The Second World War delayed the move from Abinger; the Magnetic Department eventually moved to Hartland Point, and the Abinger station ceased recording on 1st January 1957.
About eighteen months before the outbreak of World War II it was decided to install a time system at the magnetic station at Abinger. Two Shortt clocks were transferred from Greenwich and two additional clocks were obtained. The GPO installed the necessary landlines and the installation was all in a blast proof building. Large aerials were set up on Leith Hill to receive radio time signals from the UK and overseas.
A second time service was installed in Edinburgh, and for the duration of the war the service was run jointly from Abinger and Edinburgh. After the war the Edinburgh equipment was returned to Greenwich.
Extra buildings were required at Abinger when the Time Department joined the Magnetic Section. Two small huts were added to the magnetic enclosure.
From 1924 until the 1930's there were only two members of the RGO scientific staff based at Abinger together with the caretaker. With the addition of the Time Department staff during the war the numbers increased and by 1950 the scientific staff of the Magnetic Section were three whilst the Time Department had about twenty.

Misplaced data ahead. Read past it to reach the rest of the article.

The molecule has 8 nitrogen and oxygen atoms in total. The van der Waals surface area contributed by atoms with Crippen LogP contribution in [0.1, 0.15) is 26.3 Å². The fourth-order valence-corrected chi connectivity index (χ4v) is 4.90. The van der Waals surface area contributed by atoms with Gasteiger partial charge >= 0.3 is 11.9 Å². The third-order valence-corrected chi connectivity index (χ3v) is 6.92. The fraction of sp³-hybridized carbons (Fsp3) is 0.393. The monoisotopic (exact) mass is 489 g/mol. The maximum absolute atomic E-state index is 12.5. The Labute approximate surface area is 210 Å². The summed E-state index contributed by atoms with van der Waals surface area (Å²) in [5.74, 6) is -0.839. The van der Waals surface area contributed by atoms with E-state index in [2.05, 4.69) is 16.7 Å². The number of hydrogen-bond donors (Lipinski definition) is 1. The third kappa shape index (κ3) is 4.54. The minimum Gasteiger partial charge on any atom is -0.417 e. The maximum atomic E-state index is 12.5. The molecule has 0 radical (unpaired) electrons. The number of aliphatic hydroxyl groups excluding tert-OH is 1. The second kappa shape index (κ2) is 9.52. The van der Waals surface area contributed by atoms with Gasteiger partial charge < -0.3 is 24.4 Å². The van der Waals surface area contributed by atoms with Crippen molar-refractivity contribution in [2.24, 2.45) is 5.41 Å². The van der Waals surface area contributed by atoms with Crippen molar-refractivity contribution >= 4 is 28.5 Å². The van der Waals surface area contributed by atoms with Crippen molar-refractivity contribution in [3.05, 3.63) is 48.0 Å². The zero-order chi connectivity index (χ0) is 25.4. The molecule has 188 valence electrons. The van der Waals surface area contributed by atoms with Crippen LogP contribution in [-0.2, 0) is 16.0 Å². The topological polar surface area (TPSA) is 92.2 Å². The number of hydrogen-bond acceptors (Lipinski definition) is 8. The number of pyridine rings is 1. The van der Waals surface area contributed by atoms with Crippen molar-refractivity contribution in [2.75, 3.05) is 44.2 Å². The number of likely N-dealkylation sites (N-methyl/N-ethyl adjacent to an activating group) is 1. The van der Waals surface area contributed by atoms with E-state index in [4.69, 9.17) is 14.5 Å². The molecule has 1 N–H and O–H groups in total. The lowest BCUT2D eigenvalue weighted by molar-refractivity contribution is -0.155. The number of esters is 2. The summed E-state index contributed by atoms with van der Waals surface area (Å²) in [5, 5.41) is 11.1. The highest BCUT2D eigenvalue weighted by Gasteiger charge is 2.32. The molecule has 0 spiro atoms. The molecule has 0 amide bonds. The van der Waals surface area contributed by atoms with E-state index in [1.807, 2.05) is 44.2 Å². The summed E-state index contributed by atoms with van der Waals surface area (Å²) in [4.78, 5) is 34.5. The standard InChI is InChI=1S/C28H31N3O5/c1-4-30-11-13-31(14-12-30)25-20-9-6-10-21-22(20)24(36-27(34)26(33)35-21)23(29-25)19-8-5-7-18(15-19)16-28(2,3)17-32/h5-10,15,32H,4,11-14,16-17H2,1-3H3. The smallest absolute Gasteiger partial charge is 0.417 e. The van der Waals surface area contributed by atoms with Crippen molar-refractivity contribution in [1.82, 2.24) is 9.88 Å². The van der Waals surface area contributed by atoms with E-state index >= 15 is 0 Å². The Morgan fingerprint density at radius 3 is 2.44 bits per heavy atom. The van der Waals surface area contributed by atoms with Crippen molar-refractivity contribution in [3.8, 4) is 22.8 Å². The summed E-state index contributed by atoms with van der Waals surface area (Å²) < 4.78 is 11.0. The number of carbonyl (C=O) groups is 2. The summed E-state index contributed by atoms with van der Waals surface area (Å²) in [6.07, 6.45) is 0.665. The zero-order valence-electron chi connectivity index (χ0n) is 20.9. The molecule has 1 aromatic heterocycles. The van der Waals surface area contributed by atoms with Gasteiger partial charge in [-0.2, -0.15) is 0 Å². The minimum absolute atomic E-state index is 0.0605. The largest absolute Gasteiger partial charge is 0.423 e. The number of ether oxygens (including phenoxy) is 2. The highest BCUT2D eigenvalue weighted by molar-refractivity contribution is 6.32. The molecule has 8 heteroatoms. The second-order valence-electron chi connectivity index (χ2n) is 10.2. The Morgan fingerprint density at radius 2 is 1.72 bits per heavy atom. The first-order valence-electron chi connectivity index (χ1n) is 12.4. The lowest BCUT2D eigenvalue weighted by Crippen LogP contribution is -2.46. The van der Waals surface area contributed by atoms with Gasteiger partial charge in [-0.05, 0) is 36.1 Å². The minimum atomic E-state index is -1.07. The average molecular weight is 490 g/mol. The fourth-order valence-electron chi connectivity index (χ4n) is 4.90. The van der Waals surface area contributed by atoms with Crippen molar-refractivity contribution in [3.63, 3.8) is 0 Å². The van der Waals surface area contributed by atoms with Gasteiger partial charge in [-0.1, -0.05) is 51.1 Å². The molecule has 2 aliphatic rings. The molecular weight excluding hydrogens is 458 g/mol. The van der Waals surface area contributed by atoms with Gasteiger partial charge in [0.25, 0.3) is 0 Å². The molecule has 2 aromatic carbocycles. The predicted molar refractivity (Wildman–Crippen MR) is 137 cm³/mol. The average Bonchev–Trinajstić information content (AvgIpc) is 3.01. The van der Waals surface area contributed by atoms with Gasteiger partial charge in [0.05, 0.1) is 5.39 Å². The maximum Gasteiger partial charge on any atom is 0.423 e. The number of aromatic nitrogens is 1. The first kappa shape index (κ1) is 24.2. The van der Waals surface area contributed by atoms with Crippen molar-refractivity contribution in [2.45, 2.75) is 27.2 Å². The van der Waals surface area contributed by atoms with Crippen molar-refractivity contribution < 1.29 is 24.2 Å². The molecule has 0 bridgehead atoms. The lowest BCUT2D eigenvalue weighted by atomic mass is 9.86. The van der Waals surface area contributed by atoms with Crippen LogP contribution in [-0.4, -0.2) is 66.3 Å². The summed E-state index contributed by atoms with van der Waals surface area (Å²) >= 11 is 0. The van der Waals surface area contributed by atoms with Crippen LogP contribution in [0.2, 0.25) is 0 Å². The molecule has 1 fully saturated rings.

During the war staff were compulsorily billeted with local residents but in time some found houses in the locality. As the main activities of the Royal Greenwich Observatory took place at Abinger during the war, the Astronomer Royal, Sir Harold Spencer-Jones, and the administrative staff moved to the area setting up the offices in "Corner-ways" in Sutton Abinger.
When the war ended the Astronomer Royal and his staff returned to Greenwich vacating "Cornerways" which was then converted into a hostel for single staff, at that time numbering about five or six. It also served as a canteen, which was used by all the staff at lunchtime.
Around 1948 the Admiralty acquired "Feldemore", a large country house in Pasture Wood Road towards Holmbury St Mary; at the same time "Cornerways" was vacated. "Feldemore" had been requisitioned by the army during the war and when it was taken over by the Admiralty the top floor was divided into self-contained flats for married staff whilst the ground floor was the hostel and library. There was a men's dormitory and a women's dormitory separated by the warden's flat, kitchen, common rooms, etc.